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Homeschooling: it’s not that easy
In the 2016/17 academic year, 300,000 children were part of the homeschooling surge. This number has almost doubled from the six years previously. More students than ever before are relying on parents or external agents to educate them. And yet, the Government is offering less and less support for families that make the choice to home school their children. The decision to homeschool a student is not one taken lightly. It means pulling the student out of a system where they are guaranteed a certain amount of teaching hours and social interaction. Of course, sometimes the decision to home school a child is a direct result of these factors. For example, if the child is being bullied or the parent feels the school isn’t nurturing the pupil’s academic development as they see fit. With school places becoming more competitive and government funding for schools seeing less and less money being poured into education, it’s only natural that some parents would seek to educate their children independently.
Despite all of this, those parents that still wish to follow the usual academic route of GCSE then A-Levels are finding themselves at a disadvantage; as the government fails to allow a number of exam papers to be sat by private candidates. This relatively recent development has been a long time coming, as the general power of the private candidate has been in decline. From our experience helping private candidates find exam centres, it’s nearly impossible to sit science GCSE, due to the practical component, or nearly any languages unless you have a special tutor or teacher to help you with the oral section. In fact, the only way to sit exams in to take the iGCSE’s instead of the GCSE. This involves changing syllabus, options, books and text, after just having had the upheaval of leaving a school. Another area of assessment is the Pre-U (Cambridge assessed Pre-University examinations) introduced in 2008. You cannot retake coursework or orals as a private candidate. Again, most people have to switch to A-level, from the Pre-U, something most are not happy about.
Moreover, with the changing nature of the GCSE and A-Level curriculums, parents are finding it harder to access information to support their children’s homeschooling development. This runs parallel to private candidates hoping to retake as the opportunity to retake A-Levels and GCSEs are scaled back significantly, and often due to the overhaul of previous syllabi.
What about exam centres for homeschooling?
Increasingly more candidates are studying for exams and only finding that there is nowhere to sit them. Then, they need to restudy for an entirely different curriculum that is totally adjacent to the content they previously studied. Moreover, with the changing nature of the GCSE and A-Level curriculums, parents are finding it harder to access information to support their children’s home schooling development. This runs parallel to private candidates hoping to retake as the opportunity to retake A-Levels and GCSEs are scaled back significantly, and often due to the overhaul of previous syllabi.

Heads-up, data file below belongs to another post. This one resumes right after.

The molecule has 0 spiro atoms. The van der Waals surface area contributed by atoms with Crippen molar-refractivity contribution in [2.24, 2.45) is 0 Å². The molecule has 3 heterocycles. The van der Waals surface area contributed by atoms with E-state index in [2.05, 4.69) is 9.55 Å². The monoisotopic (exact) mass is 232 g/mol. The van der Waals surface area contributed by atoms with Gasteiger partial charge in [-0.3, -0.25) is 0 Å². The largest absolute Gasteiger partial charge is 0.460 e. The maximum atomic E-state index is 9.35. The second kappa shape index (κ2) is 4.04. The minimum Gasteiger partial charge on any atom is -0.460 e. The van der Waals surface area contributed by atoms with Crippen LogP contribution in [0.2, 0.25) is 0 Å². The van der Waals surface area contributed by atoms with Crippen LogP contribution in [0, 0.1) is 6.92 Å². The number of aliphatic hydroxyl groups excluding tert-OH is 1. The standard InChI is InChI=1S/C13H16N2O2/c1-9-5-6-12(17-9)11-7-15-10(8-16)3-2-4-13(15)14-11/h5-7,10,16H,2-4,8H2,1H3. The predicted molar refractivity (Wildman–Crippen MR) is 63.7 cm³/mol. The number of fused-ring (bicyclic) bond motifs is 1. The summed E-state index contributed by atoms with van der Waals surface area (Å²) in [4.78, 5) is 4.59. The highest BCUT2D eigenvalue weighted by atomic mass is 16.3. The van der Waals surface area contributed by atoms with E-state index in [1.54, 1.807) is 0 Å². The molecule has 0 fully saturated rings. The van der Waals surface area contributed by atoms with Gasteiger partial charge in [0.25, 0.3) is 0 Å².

Surely it’s not that hard to register as a private candidate?
This complication doesn’t help the already lonely and stressful situation families experience when they choose to home school their children. Most parents are not educators, but responsible guardians that want the most for their child. As a result, they often find it challenging to navigate the already over-complicated education system alone. Therefore, they end up either having to shell out for advice and tuition, or need to become overnight experts in the schooling system, most of whom simply don’t have the resources or time to do either.
The result, unfortunately, is often a “lost student effect”. They find it difficult to continue pursuing qualifications through the normal route and don’t achieve the regular support they need to flourish.
However, there is hope. Many tutoring agencies offer support to families and students, not just in terms of structured tuition that parallel the syllabus and academic school system, but also in helping them find exam centres where they can sit their exams. What’s more is that homeschooling is a great way to nature and grow, a great way to experience things that you can’t experience in a regimented school environment and a great way to focus on academia, and enjoy the subjects and how they are relevant to everyday life.
The reality is that while the government is doing little to support private candidates that are home schooled, independent businesses are trying to catch up quickly to ensure pupils’ ability to pass a qualification system effectively. Fortunately, we predict that in a few years time there will be plenty more businesses that cotton on to the rise in home schooling. As a result, the market will become more saturated with exam centres that have safeguards for independent candidates in place.
Contact Tutor House for more advice on Homeschooling:
If you’re looking for advice on home schooling, or if you’re thinking of home schooling your child – give us a call on 020 7612 8297 for free advice today.